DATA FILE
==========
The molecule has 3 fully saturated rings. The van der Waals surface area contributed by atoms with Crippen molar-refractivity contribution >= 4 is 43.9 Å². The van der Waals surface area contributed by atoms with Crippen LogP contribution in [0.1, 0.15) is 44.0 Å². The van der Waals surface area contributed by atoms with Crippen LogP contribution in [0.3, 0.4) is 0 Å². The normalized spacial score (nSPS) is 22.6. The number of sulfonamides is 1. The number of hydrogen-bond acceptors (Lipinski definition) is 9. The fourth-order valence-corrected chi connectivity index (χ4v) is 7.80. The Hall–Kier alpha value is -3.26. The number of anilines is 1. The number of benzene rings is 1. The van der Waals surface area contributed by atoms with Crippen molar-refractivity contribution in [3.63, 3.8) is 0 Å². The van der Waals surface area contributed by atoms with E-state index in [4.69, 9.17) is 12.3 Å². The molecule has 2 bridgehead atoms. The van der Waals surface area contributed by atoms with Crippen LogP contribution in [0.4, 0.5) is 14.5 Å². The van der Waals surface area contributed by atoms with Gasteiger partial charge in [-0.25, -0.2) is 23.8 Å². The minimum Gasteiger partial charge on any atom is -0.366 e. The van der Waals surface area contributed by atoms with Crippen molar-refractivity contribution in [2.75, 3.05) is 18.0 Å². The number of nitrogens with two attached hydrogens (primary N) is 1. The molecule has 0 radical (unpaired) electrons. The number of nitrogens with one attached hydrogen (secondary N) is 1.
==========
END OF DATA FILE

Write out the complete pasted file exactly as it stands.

The molecule has 3 fully saturated rings. The van der Waals surface area contributed by atoms with Crippen molar-refractivity contribution >= 4 is 43.9 Å². The van der Waals surface area contributed by atoms with Crippen LogP contribution in [0.1, 0.15) is 44.0 Å². The van der Waals surface area contributed by atoms with Crippen LogP contribution in [0.3, 0.4) is 0 Å². The normalized spacial score (nSPS) is 22.6. The number of sulfonamides is 1. The number of hydrogen-bond acceptors (Lipinski definition) is 9. The fourth-order valence-corrected chi connectivity index (χ4v) is 7.80. The Hall–Kier alpha value is -3.26. The number of anilines is 1. The number of benzene rings is 1. The van der Waals surface area contributed by atoms with Crippen molar-refractivity contribution in [3.63, 3.8) is 0 Å². The van der Waals surface area contributed by atoms with E-state index in [4.69, 9.17) is 12.3 Å². The molecule has 2 bridgehead atoms. The van der Waals surface area contributed by atoms with Crippen LogP contribution in [0.4, 0.5) is 14.5 Å². The van der Waals surface area contributed by atoms with Gasteiger partial charge in [-0.25, -0.2) is 23.8 Å². The minimum Gasteiger partial charge on any atom is -0.366 e. The van der Waals surface area contributed by atoms with Crippen molar-refractivity contribution in [2.75, 3.05) is 18.0 Å². The number of nitrogens with two attached hydrogens (primary N) is 1. The molecule has 0 radical (unpaired) electrons. The number of nitrogens with one attached hydrogen (secondary N) is 1.